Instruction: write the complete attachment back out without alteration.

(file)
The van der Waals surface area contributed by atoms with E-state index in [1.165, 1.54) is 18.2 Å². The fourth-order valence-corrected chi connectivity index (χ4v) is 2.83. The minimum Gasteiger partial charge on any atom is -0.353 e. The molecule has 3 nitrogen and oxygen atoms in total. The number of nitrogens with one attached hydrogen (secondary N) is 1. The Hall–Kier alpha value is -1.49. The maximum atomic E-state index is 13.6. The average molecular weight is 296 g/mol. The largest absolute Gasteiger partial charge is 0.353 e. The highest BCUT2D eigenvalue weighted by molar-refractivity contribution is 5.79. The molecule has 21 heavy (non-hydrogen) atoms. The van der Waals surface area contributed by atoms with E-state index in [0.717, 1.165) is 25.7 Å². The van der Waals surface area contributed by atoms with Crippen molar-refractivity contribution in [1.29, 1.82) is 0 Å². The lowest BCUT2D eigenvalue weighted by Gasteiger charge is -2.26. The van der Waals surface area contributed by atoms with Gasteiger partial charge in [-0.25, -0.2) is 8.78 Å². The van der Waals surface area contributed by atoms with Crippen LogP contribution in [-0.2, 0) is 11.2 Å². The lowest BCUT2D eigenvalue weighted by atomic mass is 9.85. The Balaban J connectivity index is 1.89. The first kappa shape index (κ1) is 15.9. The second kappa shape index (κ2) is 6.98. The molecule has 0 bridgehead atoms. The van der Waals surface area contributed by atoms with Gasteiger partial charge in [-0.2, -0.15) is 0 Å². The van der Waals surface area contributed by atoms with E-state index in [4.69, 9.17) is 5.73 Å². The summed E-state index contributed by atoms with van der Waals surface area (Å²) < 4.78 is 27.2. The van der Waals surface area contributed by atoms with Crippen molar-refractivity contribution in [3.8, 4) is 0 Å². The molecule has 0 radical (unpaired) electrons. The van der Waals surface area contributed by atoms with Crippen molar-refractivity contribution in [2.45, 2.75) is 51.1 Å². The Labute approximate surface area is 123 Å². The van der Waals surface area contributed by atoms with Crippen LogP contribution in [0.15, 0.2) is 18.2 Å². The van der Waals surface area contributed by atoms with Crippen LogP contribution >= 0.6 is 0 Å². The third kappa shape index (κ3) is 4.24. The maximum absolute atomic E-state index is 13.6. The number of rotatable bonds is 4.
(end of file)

The van der Waals surface area contributed by atoms with E-state index in [1.165, 1.54) is 18.2 Å². The fourth-order valence-corrected chi connectivity index (χ4v) is 2.83. The minimum Gasteiger partial charge on any atom is -0.353 e. The molecule has 3 nitrogen and oxygen atoms in total. The number of nitrogens with one attached hydrogen (secondary N) is 1. The Hall–Kier alpha value is -1.49. The maximum atomic E-state index is 13.6. The average molecular weight is 296 g/mol. The largest absolute Gasteiger partial charge is 0.353 e. The highest BCUT2D eigenvalue weighted by molar-refractivity contribution is 5.79. The molecule has 21 heavy (non-hydrogen) atoms. The van der Waals surface area contributed by atoms with E-state index in [0.717, 1.165) is 25.7 Å². The van der Waals surface area contributed by atoms with Crippen molar-refractivity contribution in [1.29, 1.82) is 0 Å². The lowest BCUT2D eigenvalue weighted by Gasteiger charge is -2.26. The van der Waals surface area contributed by atoms with Gasteiger partial charge in [-0.25, -0.2) is 8.78 Å². The van der Waals surface area contributed by atoms with Crippen LogP contribution in [-0.2, 0) is 11.2 Å². The lowest BCUT2D eigenvalue weighted by atomic mass is 9.85. The Balaban J connectivity index is 1.89. The first kappa shape index (κ1) is 15.9. The second kappa shape index (κ2) is 6.98. The molecule has 0 bridgehead atoms. The van der Waals surface area contributed by atoms with Gasteiger partial charge in [-0.2, -0.15) is 0 Å². The van der Waals surface area contributed by atoms with E-state index in [4.69, 9.17) is 5.73 Å². The summed E-state index contributed by atoms with van der Waals surface area (Å²) < 4.78 is 27.2. The van der Waals surface area contributed by atoms with Crippen molar-refractivity contribution in [3.8, 4) is 0 Å². The molecule has 0 radical (unpaired) electrons. The van der Waals surface area contributed by atoms with Crippen molar-refractivity contribution in [2.45, 2.75) is 51.1 Å². The Labute approximate surface area is 123 Å². The van der Waals surface area contributed by atoms with Crippen LogP contribution in [0.15, 0.2) is 18.2 Å². The van der Waals surface area contributed by atoms with Crippen LogP contribution >= 0.6 is 0 Å². The third kappa shape index (κ3) is 4.24. The maximum absolute atomic E-state index is 13.6. The number of rotatable bonds is 4.